Peter Marcus

EAGLE-Net circles state

Rural telcoms take aim
The Colorado Statesman

Republican state and federal lawmakers are concerned that a federally backed intergovernmental program, EAGLE-Net Alliance, which is aimed at delivering broadband to rural parts of the state, is overbuilding infrastructure and taking customers away from existing smaller providers.

Supporters of ‘fracking’ defend the practice

Rally at Capitol brings together business, industry leaders
The Colorado Statesman

One week after voters in Longmont banned the controversial energy drilling process known as hydraulic fracturing, Colorado business and industry leaders gathered Tuesday on the west steps of the Capitol with hundreds of supporters to boisterously declare their support for the practice.

TBD: more revenue, constitutional fixes

But commission is light on specifics
The Colorado Statesman

A set of recommendations released Wednesday by Gov. John Hickenlooper’s blue ribbon commission TBD Colorado includes reforming the Taxpayer’s Bill of Rights, or TABOR, and finding revenue increases through tax increases and other reforms. The presentation has set off a heated debate over how the state should finance its “wish list” of services for the future.

State budget by JBC hinges on action in DC

Hickenlooper addresses concerns about ‘fiscal cliff’
The Colorado Statesman

Gov. John Hickenlooper was blunt in addressing the Joint Budget Committee on Wednesday during a presentation of his budget for the 2013-14 fiscal year, telling state lawmakers that if Congress does not act on the looming so-called “fiscal cliff,” the result would be unpleasant for Colorado.

“Let’s hope we don’t get there, but certainly… when you look at sequestration, the choices that will be before you are not pleasant, and dwarf the kinds of decisions we’ve had to make in the last two years,” the governor, a Democrat, responded to a question by JBC member Rep. Cheri Gerou, R-Evergreen.

Ludwig defeats Davidson for Regent at large — again

Davidson acknowledges Dems did better with GOTV
The Colorado Statesman

Republican Brian Davidson, who recently lost his challenge to Democrat Stephen Ludwig for University of Colorado at large regent, agrees with his former opponent on at least one point: Democrats did a better job getting out the vote. And he believes that in the down ballot contest, motivating voters to the polls is the most important factor, which cost him the election.

Morse elevated to Senate president; Carroll tapped as majority leader for Dems

The Colorado Statesman

Senate Democrats on Thursday shuffled the deck of its leadership following the Tuesday elections, choosing Majority Leader John Morse of Colorado Springs to lead them as Senate president in the upcoming session that begins Jan. 9. The nomination bucked speculation that Sen. Pat Steadman of Denver was the favored choice.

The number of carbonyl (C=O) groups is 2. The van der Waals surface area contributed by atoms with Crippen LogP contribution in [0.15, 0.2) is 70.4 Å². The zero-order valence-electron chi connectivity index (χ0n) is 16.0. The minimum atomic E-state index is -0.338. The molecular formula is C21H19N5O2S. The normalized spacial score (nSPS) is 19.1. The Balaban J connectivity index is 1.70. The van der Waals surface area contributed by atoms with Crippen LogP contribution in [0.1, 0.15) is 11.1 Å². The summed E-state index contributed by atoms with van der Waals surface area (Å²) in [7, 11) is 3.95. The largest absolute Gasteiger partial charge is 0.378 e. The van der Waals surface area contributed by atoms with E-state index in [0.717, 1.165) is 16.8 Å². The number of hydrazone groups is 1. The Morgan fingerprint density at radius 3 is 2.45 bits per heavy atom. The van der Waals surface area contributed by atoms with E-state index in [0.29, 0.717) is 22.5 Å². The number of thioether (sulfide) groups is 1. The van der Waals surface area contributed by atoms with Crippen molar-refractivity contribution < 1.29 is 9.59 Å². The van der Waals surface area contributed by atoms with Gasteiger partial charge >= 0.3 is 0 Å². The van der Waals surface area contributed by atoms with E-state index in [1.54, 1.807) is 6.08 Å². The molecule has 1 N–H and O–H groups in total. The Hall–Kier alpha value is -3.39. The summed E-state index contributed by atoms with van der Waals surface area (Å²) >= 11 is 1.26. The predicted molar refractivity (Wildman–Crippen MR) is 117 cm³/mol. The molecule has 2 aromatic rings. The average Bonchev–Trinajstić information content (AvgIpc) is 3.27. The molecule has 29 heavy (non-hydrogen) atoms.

Morse, who was nominated by Caucus Chair Morgan Carroll of Aurora, will replace outgoing Senate President Brandon Shaffer of Longmont. Shaffer on Tuesday lost a challenge to U.S. Rep. Cory Gardner, R-Yuma, in the 4th Congressional District. His political career ostensibly came to an end, at least for now.

Congressional incumbents easily win reelection

The Colorado Statesman

On a night when all eyes were on toss-up races across the state and nation, five of Colorado’s incumbent U.S. representatives quietly won reelection on Tuesday with decisive victories.

U.S. Reps. Diana DeGette, D-Denver, Jared Polis, D-Boulder, Scott Tipton, R-Cortez, Cory Gardner, R-Yuma, and Doug Lamborn, R-Colorado Springs, all claimed victory with little drama.

Coffman survives onslaught from Dems in CD 6

The Colorado Statesman

Incumbent U.S. Rep. Mike Coffman, a well known Aurora Republican whose previous elections have mostly been without much uncertainty, claimed victory late Tuesday night over Democratic challenger Joe Miklosi, a state representative from Denver in a contest that lived up to its billing as the closest congressional race in the state.

High hopes for pot users with passage of Amendment 64

The Colorado Statesman

Around 9 p.m. on Election Night, the backers of a statewide initiative to end prohibition of marijuana got word that voters had heeded the call. The reggae music blasting at Casselman’s Bar and Venue in Denver — where supporters had gathered — faded into the background as an explosion of cheers and tears poured from the dozens of activists dancing in the energy-intensive room.

Personnel reform ballot measure passes; campaign finance addressed by electorate

The Colorado Statesman

Voters on Tuesday backed a statewide ballot initiative directing the Colorado congressional delegation to support efforts to overturn the controversial campaign finance Citizens United U.S. Supreme Court ruling, and another that takes aim at state personnel reform.

The two constitutional amendments were overshadowed by the smoke created from a third ballot question approved by voters that legalized marijuana in Colorado. But proponents behind Amendment 65 and Amendment S say their efforts to bring reforms to campaign finance laws and an outdated state personnel system resonated just as much with voters.